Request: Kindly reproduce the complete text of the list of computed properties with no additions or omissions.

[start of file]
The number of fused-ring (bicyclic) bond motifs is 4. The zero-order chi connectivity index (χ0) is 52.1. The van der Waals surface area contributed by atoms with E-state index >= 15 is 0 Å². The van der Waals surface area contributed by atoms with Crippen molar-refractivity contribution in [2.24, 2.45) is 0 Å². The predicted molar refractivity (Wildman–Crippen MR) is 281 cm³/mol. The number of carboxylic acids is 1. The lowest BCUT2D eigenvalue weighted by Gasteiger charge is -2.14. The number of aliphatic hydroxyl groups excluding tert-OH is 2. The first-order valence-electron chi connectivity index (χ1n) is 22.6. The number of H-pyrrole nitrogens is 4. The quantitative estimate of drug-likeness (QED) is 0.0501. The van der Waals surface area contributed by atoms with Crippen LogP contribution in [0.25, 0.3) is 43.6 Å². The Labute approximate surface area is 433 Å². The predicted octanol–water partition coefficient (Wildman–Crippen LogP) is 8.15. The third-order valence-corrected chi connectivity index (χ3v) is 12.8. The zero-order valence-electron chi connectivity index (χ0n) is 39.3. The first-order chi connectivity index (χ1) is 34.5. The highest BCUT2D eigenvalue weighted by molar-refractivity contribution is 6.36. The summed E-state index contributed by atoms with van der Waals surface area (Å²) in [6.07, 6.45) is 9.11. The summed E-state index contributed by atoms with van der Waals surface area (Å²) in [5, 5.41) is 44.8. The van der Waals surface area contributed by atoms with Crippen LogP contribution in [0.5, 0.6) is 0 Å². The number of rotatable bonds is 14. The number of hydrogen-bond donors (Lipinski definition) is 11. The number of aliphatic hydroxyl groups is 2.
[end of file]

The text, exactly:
The number of fused-ring (bicyclic) bond motifs is 4. The zero-order chi connectivity index (χ0) is 52.1. The van der Waals surface area contributed by atoms with E-state index >= 15 is 0 Å². The van der Waals surface area contributed by atoms with Crippen molar-refractivity contribution in [2.24, 2.45) is 0 Å². The predicted molar refractivity (Wildman–Crippen MR) is 281 cm³/mol. The number of carboxylic acids is 1. The lowest BCUT2D eigenvalue weighted by Gasteiger charge is -2.14. The number of aliphatic hydroxyl groups excluding tert-OH is 2. The first-order valence-electron chi connectivity index (χ1n) is 22.6. The number of H-pyrrole nitrogens is 4. The quantitative estimate of drug-likeness (QED) is 0.0501. The van der Waals surface area contributed by atoms with Crippen LogP contribution in [0.25, 0.3) is 43.6 Å². The Labute approximate surface area is 433 Å². The predicted octanol–water partition coefficient (Wildman–Crippen LogP) is 8.15. The third-order valence-corrected chi connectivity index (χ3v) is 12.8. The zero-order valence-electron chi connectivity index (χ0n) is 39.3. The first-order chi connectivity index (χ1) is 34.5. The highest BCUT2D eigenvalue weighted by molar-refractivity contribution is 6.36. The summed E-state index contributed by atoms with van der Waals surface area (Å²) in [6.07, 6.45) is 9.11. The summed E-state index contributed by atoms with van der Waals surface area (Å²) in [5, 5.41) is 44.8. The van der Waals surface area contributed by atoms with Crippen LogP contribution in [0.5, 0.6) is 0 Å². The number of rotatable bonds is 14. The number of hydrogen-bond donors (Lipinski definition) is 11. The number of aliphatic hydroxyl groups is 2.